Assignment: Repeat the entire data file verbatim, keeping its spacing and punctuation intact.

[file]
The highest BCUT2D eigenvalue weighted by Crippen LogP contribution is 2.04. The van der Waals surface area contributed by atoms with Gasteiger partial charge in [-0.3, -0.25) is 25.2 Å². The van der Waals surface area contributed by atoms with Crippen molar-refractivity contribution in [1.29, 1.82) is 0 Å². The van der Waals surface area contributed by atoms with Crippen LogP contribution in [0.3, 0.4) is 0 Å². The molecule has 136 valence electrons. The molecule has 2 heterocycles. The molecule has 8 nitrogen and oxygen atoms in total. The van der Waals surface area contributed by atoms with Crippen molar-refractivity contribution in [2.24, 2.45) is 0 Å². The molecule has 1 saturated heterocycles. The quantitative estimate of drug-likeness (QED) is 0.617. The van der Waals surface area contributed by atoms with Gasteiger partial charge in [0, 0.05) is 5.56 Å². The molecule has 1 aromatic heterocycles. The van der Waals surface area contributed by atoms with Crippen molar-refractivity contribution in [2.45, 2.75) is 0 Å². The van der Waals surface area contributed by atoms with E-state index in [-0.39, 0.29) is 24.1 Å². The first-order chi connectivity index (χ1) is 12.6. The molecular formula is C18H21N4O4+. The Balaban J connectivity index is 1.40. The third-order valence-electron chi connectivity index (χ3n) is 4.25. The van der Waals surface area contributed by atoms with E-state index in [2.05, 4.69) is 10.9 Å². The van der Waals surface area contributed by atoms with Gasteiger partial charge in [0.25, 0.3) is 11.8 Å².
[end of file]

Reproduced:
The highest BCUT2D eigenvalue weighted by Crippen LogP contribution is 2.04. The van der Waals surface area contributed by atoms with Gasteiger partial charge in [-0.3, -0.25) is 25.2 Å². The van der Waals surface area contributed by atoms with Crippen molar-refractivity contribution in [1.29, 1.82) is 0 Å². The van der Waals surface area contributed by atoms with Crippen LogP contribution in [0.3, 0.4) is 0 Å². The molecule has 136 valence electrons. The molecule has 2 heterocycles. The molecule has 8 nitrogen and oxygen atoms in total. The van der Waals surface area contributed by atoms with Crippen molar-refractivity contribution in [2.24, 2.45) is 0 Å². The molecule has 1 saturated heterocycles. The quantitative estimate of drug-likeness (QED) is 0.617. The van der Waals surface area contributed by atoms with Gasteiger partial charge in [0, 0.05) is 5.56 Å². The molecule has 1 aromatic heterocycles. The van der Waals surface area contributed by atoms with Crippen molar-refractivity contribution in [2.45, 2.75) is 0 Å². The van der Waals surface area contributed by atoms with E-state index in [-0.39, 0.29) is 24.1 Å². The first-order chi connectivity index (χ1) is 12.6. The molecular formula is C18H21N4O4+. The Balaban J connectivity index is 1.40. The third-order valence-electron chi connectivity index (χ3n) is 4.25. The van der Waals surface area contributed by atoms with E-state index in [2.05, 4.69) is 10.9 Å². The van der Waals surface area contributed by atoms with Gasteiger partial charge in [0.25, 0.3) is 11.8 Å².